It’s possible that a new method of detecting the interactions between ordinary matter and exotic particles, such as antiprotons and unstable things like kaons or atoms that possess an odd quark, may be published in Nature on Wednesday. Asymmetry has allowed matter to dominate our Universe, but scientists still don’t know why. This work is likely beneficial.
But maybe the most interesting aspect of the study is how it gathered data. Researchers succeeded to set an antiproton in orbit around the nucleus of an atom of helium that had been cooled to the point where it became a superfluid, making it possible for them to conduct experiments. The light released by the antiproton’s orbital transitions was then measured by the researchers.
The obvious question is, why?
A accurate measurement of this kind of thing can be useful for a number of different reasons. Since antimatter and weird quarks have short half-lives and can only be generated in extreme conditions, the measurements will be very sensitive to these qualities. Antimatter and ordinary matter interact in this system, which can be difficult to record because of their violent outcomes. There are many fundamental features that may be discovered by studying interactions between atomic nuclei and objects in the orbitals around them.
The antimatter in this instance was an antiproton. Antiprotons are subatomic particles. It possesses a negative charge since it is the antithesis of a proton. It will occupy orbitals with precise energies surrounding the nucleus, but with a different shape from those inhabited by electrons from the viewpoint of the nucleus, making it appear like a morbidly fat electron. A photon can be absorbed or emitted by the antiproton to change its orbital.
Information regarding the interactions between the antiproton and the atomic nucleus is provided by the energy of the released photons. That’s what the scientists were looking for.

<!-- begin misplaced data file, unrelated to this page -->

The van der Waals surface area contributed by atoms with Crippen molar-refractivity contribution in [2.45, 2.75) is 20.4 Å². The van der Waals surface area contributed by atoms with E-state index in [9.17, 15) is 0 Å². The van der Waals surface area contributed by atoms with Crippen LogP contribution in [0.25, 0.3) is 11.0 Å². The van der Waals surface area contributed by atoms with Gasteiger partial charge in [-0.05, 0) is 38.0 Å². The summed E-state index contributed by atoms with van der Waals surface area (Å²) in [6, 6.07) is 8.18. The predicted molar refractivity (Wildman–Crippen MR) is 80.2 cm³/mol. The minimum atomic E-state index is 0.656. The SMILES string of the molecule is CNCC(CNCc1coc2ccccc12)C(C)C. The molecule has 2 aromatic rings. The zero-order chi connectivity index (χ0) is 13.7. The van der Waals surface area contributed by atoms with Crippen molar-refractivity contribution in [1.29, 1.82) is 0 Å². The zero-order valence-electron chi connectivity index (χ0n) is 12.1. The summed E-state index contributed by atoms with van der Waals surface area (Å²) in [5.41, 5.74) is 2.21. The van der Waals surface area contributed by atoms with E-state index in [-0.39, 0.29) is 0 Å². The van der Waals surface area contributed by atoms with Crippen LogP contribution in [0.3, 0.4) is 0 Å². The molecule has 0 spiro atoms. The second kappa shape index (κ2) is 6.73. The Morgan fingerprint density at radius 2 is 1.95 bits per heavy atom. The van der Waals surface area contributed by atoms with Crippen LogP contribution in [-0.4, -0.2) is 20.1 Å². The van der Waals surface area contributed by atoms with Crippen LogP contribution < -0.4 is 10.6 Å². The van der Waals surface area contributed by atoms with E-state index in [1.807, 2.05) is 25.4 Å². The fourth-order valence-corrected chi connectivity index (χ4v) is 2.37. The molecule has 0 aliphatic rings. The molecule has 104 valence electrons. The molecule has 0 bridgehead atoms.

The fact that matter and antimatter are prone to annihilation was a huge obstacle, but it wasn’t the only one. The photon will often be red- or blue-shifted if the atoms being investigated move in any way. What should be a clear peak at a certain wavelength in a high-energy environment becomes an imprecise haze that fails to provide any helpful information.
Experimenting with a method that has failed before
In order to overcome this issue, it is necessary to chill the atoms, which is the most straightforward solution. When cooling helium enough, its atoms will move without losing energy to viscosity; this is known as superfluidity. Things might get worse as a result of this change. To conduct experiments like this in the past, researchers have focused on temperatures just above or just below where the liquid helium is at its most dense, which makes it a better choice than hydrogen, which would otherwise be a viable alternative.
The observations generated the large peaks typical of imaging samples that move around a lot, therefore those tests didn’t work out. There have been several hypotheses put up as to why the studies failed, but recent evidence points to a particular answer, which we’ll discuss more.
In any event, employing antiprotons that would otherwise be thrown away is part of the experimental setup. To create antihydrogen atoms, CERN is creating antiprotons, however only antiprotons with a specified energy may be used in this procedure. CERN will be left with a stream of moderate-energy antiprotons once the low-energy particles are sent to another experiment. In the experiments, this beam was employed.
In liquid helium, part of the helium atoms had lost one of their two electrons, so the antiprotons were directed there. Antiprotons can enter orbit, generating a neutral atom-like structure for the brief moment before colliding with matter and dissipating in a puff of energetic gas.
Of course, it’s not as easy as that. Upon arrival, the antiprotons will have a significant amount of energy and will end up in a faraway orbital. Because they are so far away, their orbitals are not included in the electron cloud that contains the lone surviving electron. Because of this, they’re in risk of being obliterated by ordinary stuff. As a result, the antiprotons must fast lose their energy in order to enter the electron cloud. As the antiprotons and helium interacted, the scientists kept an eye out for photons. A few orbital transitions were detected, indicating that the energy loss was going place at a respectable rate. One of such transitions was the subject of the authors’ remaining measurements.